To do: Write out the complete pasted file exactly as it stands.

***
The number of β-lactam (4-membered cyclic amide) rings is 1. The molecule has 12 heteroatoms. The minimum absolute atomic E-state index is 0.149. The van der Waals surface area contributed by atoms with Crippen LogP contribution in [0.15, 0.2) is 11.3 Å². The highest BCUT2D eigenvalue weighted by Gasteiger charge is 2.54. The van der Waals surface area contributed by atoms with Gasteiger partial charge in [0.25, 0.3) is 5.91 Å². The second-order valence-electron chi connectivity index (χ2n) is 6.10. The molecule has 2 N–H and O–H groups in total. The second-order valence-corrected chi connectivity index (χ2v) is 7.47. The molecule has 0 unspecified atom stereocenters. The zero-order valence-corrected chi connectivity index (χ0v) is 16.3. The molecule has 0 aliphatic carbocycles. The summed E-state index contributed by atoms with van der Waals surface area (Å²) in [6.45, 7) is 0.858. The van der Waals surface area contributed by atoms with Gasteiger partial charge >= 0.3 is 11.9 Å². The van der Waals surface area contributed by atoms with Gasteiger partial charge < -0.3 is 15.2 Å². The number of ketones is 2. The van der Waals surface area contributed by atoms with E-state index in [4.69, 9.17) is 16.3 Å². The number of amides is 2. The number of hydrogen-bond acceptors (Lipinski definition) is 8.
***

The number of β-lactam (4-membered cyclic amide) rings is 1. The molecule has 12 heteroatoms. The minimum absolute atomic E-state index is 0.149. The van der Waals surface area contributed by atoms with Crippen LogP contribution in [0.15, 0.2) is 11.3 Å². The highest BCUT2D eigenvalue weighted by Gasteiger charge is 2.54. The van der Waals surface area contributed by atoms with Gasteiger partial charge in [0.25, 0.3) is 5.91 Å². The second-order valence-electron chi connectivity index (χ2n) is 6.10. The molecule has 2 N–H and O–H groups in total. The second-order valence-corrected chi connectivity index (χ2v) is 7.47. The molecule has 0 unspecified atom stereocenters. The zero-order valence-corrected chi connectivity index (χ0v) is 16.3. The molecule has 0 aliphatic carbocycles. The summed E-state index contributed by atoms with van der Waals surface area (Å²) in [6.45, 7) is 0.858. The van der Waals surface area contributed by atoms with Gasteiger partial charge >= 0.3 is 11.9 Å². The van der Waals surface area contributed by atoms with Gasteiger partial charge < -0.3 is 15.2 Å². The number of ketones is 2. The van der Waals surface area contributed by atoms with E-state index in [4.69, 9.17) is 16.3 Å². The number of amides is 2. The number of hydrogen-bond acceptors (Lipinski definition) is 8.